Thai food is known for their intense flavours and the heat of fresh Thai chilli peppers.
Despite their fiery hotness, are one of the very popular spices known for their medicinal and health benefiting properties. The chili is a fruit pod of the plant belonging to the nightshade family (Solanaceae), of the genus, capsicum.
Despite their fiery hotness, are one of the very popular spices known for their medicinal and health benefiting properties. The chilli is a fruit pod of the plant
belonging to the nightshade family (Solanaceae), of the genus, Capsicum.
Several cultivars of chilli peppers grown all around the world. Depending upon cultivar type, it bears flowers which subsequently develop into fruit pods of variable size, shape, colour, and pungency. Moreover, again, depending on the cultivar type, their hotness ranges from mild and fleshy to fiery and tiny chilli peppers.
The hotness of chilli measured in “Scoville heat units” (SHU). On the Scoville scale, a sweet bell pepper scores 0, a jalapeño pepper around 2,500-4,000 units, and Mexican habañeros may have 200,000 to 500,000 units.
Inside, each chilli fruit pod features numerous tiny, white, or cream coloured, circular, flat seeds which clinging on to the central white-placenta.
To harvest; chillies picked up while they are green, or when they reach full maturity and dry on the plant itself. In general, the fruits are ready for harvesting once they mature and turn red. They are then left to dry in sunlight and shrinks in size.
Chilies have a strong spicy taste that comes to them from the active alkaloid compounds: capsaicin, capsanthin, and capsorubin.
How are they used?
Whatever the case regarding names, Thai chili peppers usually turn up ground from fresh to add heat to curry pastes for very spicy dishes and for very colourful dishes at the same time - the traditional Thai cook being as interested in presentation as the traditional Japanese cook, for instance, and therefore garnishing hot dishes with a pleasing array of hot peppers.
Thai chilli peppers also appear in another Asian cuisine including that of Myanmar, where they are known as nga yut thee, frequently featuring in curries, as well as in balachuang, a spicy relish never absent from any meal.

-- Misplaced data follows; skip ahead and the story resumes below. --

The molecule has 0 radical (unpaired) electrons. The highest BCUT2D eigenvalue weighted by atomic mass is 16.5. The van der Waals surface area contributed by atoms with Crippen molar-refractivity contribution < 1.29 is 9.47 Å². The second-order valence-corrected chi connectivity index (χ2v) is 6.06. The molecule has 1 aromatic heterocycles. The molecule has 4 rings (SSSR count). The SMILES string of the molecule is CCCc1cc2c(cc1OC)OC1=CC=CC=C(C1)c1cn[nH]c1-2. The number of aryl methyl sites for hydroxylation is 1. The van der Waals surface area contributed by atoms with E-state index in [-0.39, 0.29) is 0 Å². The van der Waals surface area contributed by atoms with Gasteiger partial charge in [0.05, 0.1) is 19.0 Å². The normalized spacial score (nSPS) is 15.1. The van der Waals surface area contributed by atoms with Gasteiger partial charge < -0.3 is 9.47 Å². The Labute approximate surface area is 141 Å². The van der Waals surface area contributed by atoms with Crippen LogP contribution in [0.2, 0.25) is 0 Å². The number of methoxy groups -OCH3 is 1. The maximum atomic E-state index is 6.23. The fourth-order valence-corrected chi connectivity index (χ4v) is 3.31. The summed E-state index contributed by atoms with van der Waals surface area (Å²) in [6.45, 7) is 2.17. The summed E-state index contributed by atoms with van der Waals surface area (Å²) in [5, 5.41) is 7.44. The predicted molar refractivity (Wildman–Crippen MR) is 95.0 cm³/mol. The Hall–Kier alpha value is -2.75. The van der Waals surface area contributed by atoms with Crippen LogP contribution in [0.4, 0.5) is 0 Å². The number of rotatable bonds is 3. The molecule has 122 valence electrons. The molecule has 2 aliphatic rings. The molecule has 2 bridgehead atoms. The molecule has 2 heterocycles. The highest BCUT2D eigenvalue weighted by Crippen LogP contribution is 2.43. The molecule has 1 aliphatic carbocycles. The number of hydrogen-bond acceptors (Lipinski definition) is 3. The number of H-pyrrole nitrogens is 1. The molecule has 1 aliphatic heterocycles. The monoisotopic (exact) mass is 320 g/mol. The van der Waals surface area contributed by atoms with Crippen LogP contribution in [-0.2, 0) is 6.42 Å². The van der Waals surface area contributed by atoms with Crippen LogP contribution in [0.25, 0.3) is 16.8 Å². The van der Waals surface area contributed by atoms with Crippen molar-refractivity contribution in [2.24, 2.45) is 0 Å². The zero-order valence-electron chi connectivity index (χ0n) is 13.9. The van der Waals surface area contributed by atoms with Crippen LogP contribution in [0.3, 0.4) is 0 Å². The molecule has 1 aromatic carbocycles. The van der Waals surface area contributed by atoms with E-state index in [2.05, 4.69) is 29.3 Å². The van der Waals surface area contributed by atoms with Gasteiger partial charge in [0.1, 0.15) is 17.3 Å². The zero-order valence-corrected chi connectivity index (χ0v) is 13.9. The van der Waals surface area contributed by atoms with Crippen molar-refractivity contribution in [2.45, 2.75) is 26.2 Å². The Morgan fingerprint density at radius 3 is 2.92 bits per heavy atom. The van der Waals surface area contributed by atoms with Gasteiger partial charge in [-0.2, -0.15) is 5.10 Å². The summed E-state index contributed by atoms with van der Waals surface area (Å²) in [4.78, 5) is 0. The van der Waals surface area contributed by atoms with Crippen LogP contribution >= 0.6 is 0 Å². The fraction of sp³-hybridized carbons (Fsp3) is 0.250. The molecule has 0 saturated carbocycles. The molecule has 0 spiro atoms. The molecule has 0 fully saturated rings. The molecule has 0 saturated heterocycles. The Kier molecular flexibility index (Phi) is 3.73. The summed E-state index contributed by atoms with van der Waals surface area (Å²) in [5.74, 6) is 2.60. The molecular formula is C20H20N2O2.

Laotian cuisine utilizes similar peppers and calls them mak phet; they appear in pastes and even end up stuffed and steamed to create spicy vegetable and fish dishes.
Related peppers are also known to be favoured in Cambodia, and are widespread in Vietnam where they enliven pastes and sauces, especially those with local fish flavours, of course.
Health benefits of chilli peppers
Chili pepper contains an impressive list of plant derived chemical compounds that are known to have disease preventing and health promoting properties.
Chilies contain health benefiting an alkaloid compound, capsaicin, which gives them strong spicy, pungent character. Early laboratory studies on experimental mammals suggest that capsaicin has antibacterial, anticarcinogenic, analgesic and anti-diabetic properties. It also found to reduce LDL cholesterol levels in obese.
Fresh chilli peppers, red and green, are a rich source of vitamin-C. 100 g fresh chillies provide about 143.7 µg or about 240% of RDA.Vitamin-C is a potent water-soluble antioxidant. It is essential for the collagen synthesis inside the human body. Collagen is one of the main structural protein required for maintaining the integrity of blood vessels, skin, organs, and bones. Regular consumption of foods rich in vitamin-C helps protect from scurvy, develop resistance against infectious agents (boosts immunity), and scavenge harmful, pro-inflammatory free radicals from the body.
They are also good in other antioxidants such as vitamin-A, and flavonoids like ß-carotene, α -carotene, lutein, zeaxanthin, and cryptoxanthin. These antioxidant substances in capsicum help protect the body from injurious effects of free radicals generated during stress, diseases conditions.
Chilies carry a good amount of minerals like potassium, manganese, iron, and magnesium. Potassium is an important component of cell and body fluids that helps controlling heart rate and blood pressure. The human body uses manganese as a co-factor for the antioxidant enzyme, superoxide dismutase.
Chilies are also good in the B-complex group of vitamins such as niacin, pyridoxine (vitamin B-6), riboflavin and thiamin (vitamin B-1).
These vitamins are essential in the sense that human body requires them from external sources to replenish.
Chili peppers have amazingly high levels of vitamins and minerals. Just 100 g provides (in % of recommended daily allowance):
240% of vitamin-C (Ascorbic acid),
39% of vitamin B-6 (Pyridoxine),
32% of vitamin A,
13% of iron,
14% of copper,
7% of potassium,
As with any herbal remedy, consult a medical professional before making a major change in your supplement schedule.